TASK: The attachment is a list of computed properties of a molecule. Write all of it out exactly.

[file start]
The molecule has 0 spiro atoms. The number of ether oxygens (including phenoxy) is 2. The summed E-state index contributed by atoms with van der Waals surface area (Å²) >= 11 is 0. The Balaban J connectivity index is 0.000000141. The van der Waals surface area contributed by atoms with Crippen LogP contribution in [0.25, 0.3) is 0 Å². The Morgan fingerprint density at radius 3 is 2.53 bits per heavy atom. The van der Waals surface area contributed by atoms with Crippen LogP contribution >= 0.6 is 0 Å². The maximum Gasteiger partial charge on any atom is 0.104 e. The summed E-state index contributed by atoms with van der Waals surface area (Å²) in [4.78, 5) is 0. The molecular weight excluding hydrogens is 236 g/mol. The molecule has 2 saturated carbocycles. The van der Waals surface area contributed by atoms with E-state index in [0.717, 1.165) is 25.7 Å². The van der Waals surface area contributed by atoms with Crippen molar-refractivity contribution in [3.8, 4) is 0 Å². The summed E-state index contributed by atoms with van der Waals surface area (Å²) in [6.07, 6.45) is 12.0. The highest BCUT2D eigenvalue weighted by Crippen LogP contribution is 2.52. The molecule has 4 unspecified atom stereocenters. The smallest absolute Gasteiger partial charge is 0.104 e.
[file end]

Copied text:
The molecule has 0 spiro atoms. The number of ether oxygens (including phenoxy) is 2. The summed E-state index contributed by atoms with van der Waals surface area (Å²) >= 11 is 0. The Balaban J connectivity index is 0.000000141. The van der Waals surface area contributed by atoms with Crippen LogP contribution in [0.25, 0.3) is 0 Å². The Morgan fingerprint density at radius 3 is 2.53 bits per heavy atom. The van der Waals surface area contributed by atoms with Crippen LogP contribution >= 0.6 is 0 Å². The maximum Gasteiger partial charge on any atom is 0.104 e. The summed E-state index contributed by atoms with van der Waals surface area (Å²) in [4.78, 5) is 0. The molecular weight excluding hydrogens is 236 g/mol. The molecule has 2 saturated carbocycles. The van der Waals surface area contributed by atoms with E-state index in [0.717, 1.165) is 25.7 Å². The van der Waals surface area contributed by atoms with Crippen molar-refractivity contribution in [3.8, 4) is 0 Å². The summed E-state index contributed by atoms with van der Waals surface area (Å²) in [6.07, 6.45) is 12.0. The highest BCUT2D eigenvalue weighted by Crippen LogP contribution is 2.52. The molecule has 4 unspecified atom stereocenters. The smallest absolute Gasteiger partial charge is 0.104 e.